THETFORD’S wildlife could be about to get some special attention after a bid was entered for a pioneering conservation scheme.
On Friday, the Brecks Partnership bid for a share of a £7.5 million grant fund to make the area one of the country’s first Nature Improvement Areas (NIA).
The Government launched the application process after releasing its Natural Environment White Paper earlier this year.
The NIAs would ‘provide bigger, connected sites for wildlife to live in and adapt to climate change’, according to Defra.
Neil Featherstone, manager of the Brecks Partnership, said NIA status would help to raise the Brecks’ profile.
“Most people use the Brecks as a conduit to get to other areas and we want them to stop and explore the area rather than just pass through. This NIA status would raise the Brecks up the agenda,” he said.
Mr Featherstone said the move would allow landowners and other bodies to network freely on conservation matters and insisted everyone would play a part in the process.
“It means we can come up with a shared outlook to provide better management for the Brecks and prevent areas becoming isolated and the area being fragmented,” he said.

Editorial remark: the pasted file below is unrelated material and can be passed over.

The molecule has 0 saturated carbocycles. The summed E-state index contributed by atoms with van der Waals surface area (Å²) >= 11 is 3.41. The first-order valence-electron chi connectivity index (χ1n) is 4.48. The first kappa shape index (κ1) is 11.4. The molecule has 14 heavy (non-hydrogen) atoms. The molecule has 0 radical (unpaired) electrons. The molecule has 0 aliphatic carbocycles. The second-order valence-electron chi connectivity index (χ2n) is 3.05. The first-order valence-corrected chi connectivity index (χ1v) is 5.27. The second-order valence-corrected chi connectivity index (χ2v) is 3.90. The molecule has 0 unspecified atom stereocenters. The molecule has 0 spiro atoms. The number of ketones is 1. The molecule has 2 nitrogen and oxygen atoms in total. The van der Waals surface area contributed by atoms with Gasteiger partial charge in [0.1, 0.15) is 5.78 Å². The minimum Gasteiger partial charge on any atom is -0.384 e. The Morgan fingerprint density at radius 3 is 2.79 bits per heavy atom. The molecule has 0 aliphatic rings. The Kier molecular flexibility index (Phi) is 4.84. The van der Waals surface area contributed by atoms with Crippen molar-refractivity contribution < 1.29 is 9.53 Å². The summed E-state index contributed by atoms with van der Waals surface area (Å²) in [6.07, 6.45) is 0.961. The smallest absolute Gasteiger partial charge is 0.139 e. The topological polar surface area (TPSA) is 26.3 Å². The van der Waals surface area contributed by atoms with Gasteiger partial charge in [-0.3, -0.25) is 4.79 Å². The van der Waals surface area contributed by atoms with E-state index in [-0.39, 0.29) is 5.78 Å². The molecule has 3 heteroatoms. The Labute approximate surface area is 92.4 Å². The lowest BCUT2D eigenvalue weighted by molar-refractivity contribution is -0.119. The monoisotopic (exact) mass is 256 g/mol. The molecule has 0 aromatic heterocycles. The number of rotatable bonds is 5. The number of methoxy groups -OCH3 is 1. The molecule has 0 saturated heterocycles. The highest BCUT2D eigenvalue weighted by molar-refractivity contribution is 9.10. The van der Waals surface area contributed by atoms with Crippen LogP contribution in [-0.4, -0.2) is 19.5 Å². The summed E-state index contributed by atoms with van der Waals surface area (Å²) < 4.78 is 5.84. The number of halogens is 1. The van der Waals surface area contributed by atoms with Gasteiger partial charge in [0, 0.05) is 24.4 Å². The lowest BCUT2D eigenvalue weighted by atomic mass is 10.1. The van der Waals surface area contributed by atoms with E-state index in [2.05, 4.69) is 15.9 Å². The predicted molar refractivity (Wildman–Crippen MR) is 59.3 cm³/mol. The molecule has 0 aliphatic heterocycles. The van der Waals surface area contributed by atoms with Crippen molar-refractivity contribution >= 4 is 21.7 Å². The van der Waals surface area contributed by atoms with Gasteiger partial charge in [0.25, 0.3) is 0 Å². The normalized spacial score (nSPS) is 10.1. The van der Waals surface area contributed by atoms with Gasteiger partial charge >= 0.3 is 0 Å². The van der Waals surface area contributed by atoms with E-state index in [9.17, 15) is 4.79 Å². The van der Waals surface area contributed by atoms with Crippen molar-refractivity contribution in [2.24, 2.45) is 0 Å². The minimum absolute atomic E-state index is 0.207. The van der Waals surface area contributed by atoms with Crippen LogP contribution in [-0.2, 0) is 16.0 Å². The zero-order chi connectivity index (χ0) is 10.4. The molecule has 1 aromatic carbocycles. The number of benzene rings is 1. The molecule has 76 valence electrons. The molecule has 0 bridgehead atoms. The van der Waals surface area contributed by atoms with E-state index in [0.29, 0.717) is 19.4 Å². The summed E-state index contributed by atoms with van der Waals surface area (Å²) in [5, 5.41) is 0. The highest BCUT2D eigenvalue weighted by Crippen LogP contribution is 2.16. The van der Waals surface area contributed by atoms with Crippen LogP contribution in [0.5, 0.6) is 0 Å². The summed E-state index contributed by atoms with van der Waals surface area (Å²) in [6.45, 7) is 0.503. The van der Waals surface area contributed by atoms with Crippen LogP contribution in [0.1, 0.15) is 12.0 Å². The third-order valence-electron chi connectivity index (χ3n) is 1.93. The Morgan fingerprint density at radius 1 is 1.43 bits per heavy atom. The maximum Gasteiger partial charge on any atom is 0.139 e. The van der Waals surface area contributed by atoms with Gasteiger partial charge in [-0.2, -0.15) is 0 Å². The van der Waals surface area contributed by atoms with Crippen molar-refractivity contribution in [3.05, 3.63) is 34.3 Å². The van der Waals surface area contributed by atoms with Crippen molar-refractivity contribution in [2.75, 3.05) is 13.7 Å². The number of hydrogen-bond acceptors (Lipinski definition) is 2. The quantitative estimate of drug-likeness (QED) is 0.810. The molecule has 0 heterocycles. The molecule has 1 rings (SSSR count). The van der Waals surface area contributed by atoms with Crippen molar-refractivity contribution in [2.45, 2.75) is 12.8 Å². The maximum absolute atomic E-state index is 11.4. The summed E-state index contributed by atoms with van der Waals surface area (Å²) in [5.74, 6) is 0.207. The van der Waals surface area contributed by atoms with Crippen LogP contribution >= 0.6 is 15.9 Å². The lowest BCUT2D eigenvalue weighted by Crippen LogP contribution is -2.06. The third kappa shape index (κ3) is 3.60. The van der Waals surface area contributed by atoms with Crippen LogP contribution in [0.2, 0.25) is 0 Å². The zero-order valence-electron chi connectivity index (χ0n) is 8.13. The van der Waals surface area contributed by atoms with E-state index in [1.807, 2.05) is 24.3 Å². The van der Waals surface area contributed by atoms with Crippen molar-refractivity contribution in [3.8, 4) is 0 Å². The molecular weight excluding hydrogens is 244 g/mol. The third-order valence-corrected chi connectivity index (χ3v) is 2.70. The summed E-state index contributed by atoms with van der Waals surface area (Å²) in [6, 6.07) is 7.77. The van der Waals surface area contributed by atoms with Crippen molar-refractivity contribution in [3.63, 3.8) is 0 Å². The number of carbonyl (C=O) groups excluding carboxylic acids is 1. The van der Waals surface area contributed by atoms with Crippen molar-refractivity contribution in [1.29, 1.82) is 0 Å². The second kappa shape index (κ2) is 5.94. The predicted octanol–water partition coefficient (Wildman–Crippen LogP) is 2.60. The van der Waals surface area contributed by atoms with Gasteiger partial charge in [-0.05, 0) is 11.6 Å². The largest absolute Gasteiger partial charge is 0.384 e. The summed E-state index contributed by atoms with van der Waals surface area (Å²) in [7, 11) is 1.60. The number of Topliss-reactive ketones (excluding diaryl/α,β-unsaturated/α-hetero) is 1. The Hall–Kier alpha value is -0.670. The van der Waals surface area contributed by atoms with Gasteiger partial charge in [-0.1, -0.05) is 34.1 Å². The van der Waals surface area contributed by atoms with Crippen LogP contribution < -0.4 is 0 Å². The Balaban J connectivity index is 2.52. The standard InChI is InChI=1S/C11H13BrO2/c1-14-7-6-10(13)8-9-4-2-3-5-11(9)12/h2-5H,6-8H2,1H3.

The NIA bid would protect and improve the Brecks’ biodiversity, and raise awareness of the area’s unique features, according to Mr Featherstone.
The partnership’s bid comes after the success of its own biodiversity audit in 2006.
The study found 12,845 species resident in the area, of which 2,149 are of national conservation concern. Another 77 are designated ‘Breckland specialists’, whose existence is either entirely or primarily contained within the Brecks.
Mr Featherstone said the results of the audit had added extra weight to the NIA bid.
“Everybody thought the Brecks was special but not this special and the audit identified more species than we expected,” he said.
The partnership’s bid is in stage one of the process, with two stages to go.
A final decision is due in February after which the NIA project would start in April.